The United States can expect the Zika virus to "hang around" as long as two more years, with the Gulf Coast states being the most vulnerable, according to one of the country's top medical experts.
"I would not be surprised if we see cases in Texas, in Louisiana, particularly now where you have a situation with flooding in Louisiana," Dr. Anthony Fauci told ABC television's This Week broadcast Sunday.
Fauci, the head of the National Institute of Allergy and Infectious Diseases, believes the Gulf region is ripe for ZIka because it is a "sub-tropical or semi-tropical region with the right mosquitoes and individuals who have travel related cases."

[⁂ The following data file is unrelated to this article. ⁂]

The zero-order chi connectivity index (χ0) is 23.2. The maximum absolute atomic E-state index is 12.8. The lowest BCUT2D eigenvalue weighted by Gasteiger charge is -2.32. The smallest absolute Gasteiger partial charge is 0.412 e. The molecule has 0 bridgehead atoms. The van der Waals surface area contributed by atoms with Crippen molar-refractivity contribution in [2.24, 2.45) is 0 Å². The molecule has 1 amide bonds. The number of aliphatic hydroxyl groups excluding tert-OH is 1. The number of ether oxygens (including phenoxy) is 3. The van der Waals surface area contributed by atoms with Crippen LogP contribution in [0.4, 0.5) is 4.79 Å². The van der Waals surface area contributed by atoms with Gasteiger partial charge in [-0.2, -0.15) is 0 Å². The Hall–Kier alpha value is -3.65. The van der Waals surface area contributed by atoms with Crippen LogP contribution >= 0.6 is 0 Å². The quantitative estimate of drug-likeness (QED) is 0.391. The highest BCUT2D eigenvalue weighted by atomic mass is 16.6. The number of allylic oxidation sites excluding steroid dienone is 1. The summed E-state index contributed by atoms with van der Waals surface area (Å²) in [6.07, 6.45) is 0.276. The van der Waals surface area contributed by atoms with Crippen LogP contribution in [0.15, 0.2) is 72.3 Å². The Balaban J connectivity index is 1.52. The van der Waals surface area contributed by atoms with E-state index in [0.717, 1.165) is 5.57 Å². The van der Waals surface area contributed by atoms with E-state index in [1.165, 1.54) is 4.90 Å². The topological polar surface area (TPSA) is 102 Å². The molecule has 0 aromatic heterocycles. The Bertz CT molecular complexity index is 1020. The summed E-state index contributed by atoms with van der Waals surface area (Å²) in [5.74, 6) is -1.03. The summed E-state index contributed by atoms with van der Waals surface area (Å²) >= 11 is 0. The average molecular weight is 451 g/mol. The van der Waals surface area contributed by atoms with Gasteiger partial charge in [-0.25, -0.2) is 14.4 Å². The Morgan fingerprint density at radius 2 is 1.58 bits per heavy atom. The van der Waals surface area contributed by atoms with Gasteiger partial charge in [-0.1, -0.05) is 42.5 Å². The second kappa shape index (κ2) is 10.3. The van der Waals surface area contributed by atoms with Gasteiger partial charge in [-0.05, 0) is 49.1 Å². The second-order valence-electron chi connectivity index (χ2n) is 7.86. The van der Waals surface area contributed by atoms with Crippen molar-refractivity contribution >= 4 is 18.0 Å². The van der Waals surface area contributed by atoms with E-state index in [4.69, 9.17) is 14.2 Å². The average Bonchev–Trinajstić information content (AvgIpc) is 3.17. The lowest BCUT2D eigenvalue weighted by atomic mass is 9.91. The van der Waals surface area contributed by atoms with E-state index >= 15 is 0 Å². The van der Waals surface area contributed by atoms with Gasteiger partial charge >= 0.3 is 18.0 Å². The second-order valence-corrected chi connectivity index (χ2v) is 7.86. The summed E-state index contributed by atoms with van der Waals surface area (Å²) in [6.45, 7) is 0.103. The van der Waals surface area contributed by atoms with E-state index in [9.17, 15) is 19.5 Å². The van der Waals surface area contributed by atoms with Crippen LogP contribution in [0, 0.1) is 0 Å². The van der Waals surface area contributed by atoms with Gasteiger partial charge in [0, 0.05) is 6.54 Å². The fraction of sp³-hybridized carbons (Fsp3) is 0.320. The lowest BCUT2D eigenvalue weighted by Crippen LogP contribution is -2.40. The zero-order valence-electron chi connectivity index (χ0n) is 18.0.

He said the U.S. has to be prepared for a "broad outbreak" of Zika, but he does not think that is likely because of what Fauci calls "conditions" in the U.S.
"Hopefully, we get to a point to where we could suppress it so we won't have any risk of it," he said.
The Centers for Disease Control has warned pregnant women to avoid the popular South Beach area of Miami Beach, Florida and the Wynwood neighborhood of Miami after seven suspected Zika cases were discovered last week.
The mosquito borne virus has spread across much of Latin America and the Caribbean, and has recently surfaced in the continental U.S.
Zika causes mild or no symptoms in most victims. But it is linked to a severe birth defect called microcephaly in pregnant women, in which babes are born with abnormally small heads and underdeveloped brains.